The Czech Roman Catholic Church closed its plenary assembly on Sunday, at which it reviewed an eight year analysis of the current state of the church in the Czech Republic. The meeting took place at the south Moravian place of pilgrimage, Velehrad, where priests Cyril and Methodius preached Christianity to ordinary people in Old Church Slavonic in the ninth century.
The Czech Republic is one of the most secular countries in the world. Fewer than 3 million Czechs said they were Catholics in a 2001 national census, suggesting that the number of Catholics in the country had dropped by over 30% in just ten years. That number has changed little since then and the Catholic Church now hopes to change its strategy and use new ways of approaching Czech society. Catholics around the country are to become more active within their community and "set good examples" in their neighbourhoods and work places. Martin Horalek is the spokesman for the Czech Bishops' Conference:
"We have to try to find ways to speak with people about our church, belief, life, and God, to present them in modern ways. For example, we have to discuss them with the younger generation on the Internet or be able to prepare interesting reports on the television stations and radios. It also means that older priests and the other older people in the church have to somewhat re-shape their belief or way of living because they are frightened by the internet and modern media."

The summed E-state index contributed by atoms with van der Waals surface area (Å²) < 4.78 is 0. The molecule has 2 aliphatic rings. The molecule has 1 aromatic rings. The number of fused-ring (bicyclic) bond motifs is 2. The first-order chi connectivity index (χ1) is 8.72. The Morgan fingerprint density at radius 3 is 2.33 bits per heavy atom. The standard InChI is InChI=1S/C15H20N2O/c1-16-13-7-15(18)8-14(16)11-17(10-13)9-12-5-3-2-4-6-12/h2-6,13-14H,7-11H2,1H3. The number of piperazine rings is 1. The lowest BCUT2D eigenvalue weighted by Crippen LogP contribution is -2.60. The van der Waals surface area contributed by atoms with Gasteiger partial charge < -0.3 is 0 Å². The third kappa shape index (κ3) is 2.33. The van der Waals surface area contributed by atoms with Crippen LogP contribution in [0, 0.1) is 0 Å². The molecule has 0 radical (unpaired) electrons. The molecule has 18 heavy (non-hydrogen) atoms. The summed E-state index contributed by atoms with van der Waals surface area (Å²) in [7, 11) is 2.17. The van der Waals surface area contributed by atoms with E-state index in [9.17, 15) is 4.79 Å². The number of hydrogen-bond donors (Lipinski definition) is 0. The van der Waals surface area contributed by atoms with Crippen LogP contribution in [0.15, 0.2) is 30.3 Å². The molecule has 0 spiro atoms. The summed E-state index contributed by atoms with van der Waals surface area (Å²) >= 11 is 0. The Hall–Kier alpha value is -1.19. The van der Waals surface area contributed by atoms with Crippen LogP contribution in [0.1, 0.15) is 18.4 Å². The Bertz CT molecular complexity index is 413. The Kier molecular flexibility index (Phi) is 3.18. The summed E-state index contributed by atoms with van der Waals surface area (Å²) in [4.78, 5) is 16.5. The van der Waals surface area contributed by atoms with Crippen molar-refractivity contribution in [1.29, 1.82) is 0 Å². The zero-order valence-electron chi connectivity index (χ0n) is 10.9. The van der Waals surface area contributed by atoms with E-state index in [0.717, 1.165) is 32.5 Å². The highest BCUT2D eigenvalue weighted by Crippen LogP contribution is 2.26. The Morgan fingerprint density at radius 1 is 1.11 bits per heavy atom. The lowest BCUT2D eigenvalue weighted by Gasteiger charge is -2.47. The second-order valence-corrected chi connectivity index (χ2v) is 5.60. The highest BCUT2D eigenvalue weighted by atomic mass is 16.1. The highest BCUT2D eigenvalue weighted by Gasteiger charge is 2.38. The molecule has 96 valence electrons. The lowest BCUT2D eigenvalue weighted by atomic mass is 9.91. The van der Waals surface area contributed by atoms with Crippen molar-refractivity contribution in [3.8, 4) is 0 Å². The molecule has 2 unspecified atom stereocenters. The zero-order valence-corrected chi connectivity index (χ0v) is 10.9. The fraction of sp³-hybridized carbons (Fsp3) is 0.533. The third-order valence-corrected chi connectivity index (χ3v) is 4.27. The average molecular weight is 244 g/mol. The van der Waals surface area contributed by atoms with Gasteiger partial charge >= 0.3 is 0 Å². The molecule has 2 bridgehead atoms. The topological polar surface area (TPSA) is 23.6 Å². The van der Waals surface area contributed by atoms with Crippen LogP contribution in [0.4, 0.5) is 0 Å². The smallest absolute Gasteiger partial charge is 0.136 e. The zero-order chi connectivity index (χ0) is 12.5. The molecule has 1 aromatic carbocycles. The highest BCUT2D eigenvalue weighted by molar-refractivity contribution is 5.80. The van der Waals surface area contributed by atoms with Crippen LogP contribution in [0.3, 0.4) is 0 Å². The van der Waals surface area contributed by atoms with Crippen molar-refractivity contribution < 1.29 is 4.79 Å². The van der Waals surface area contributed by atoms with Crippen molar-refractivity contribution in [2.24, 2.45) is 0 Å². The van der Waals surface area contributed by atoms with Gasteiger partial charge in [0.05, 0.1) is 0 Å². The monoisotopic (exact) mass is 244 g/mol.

But what is it like here, in this very atheist country, when you approach people?
"It is true that we are in one of the most atheist countries in the world. But on the other hand, this situation opens new possibilities for us because we have little to lose and so we can try new things and ways. If they are successful, they can be applied in other countries. It is mainly about having the courage to try something new. Then, we will see."
When you say 'new ways', do you mean using the internet or more modern media?
"Yes, I have an example. A priest organised a disco evening for young people. It was not about religion or God and there were no crosses on the walls. The priest just set the basic rule that there would not be any use of drugs. He tried to talk to the youth about basic morals, sex, and other topics. He just wanted to talk to them and be with them. There was a church near the disco and some of the young people actually wanted to spend part of the evening in the quiet church. I think this could be the way to shape the youth, a new way to deal with the younger generation."
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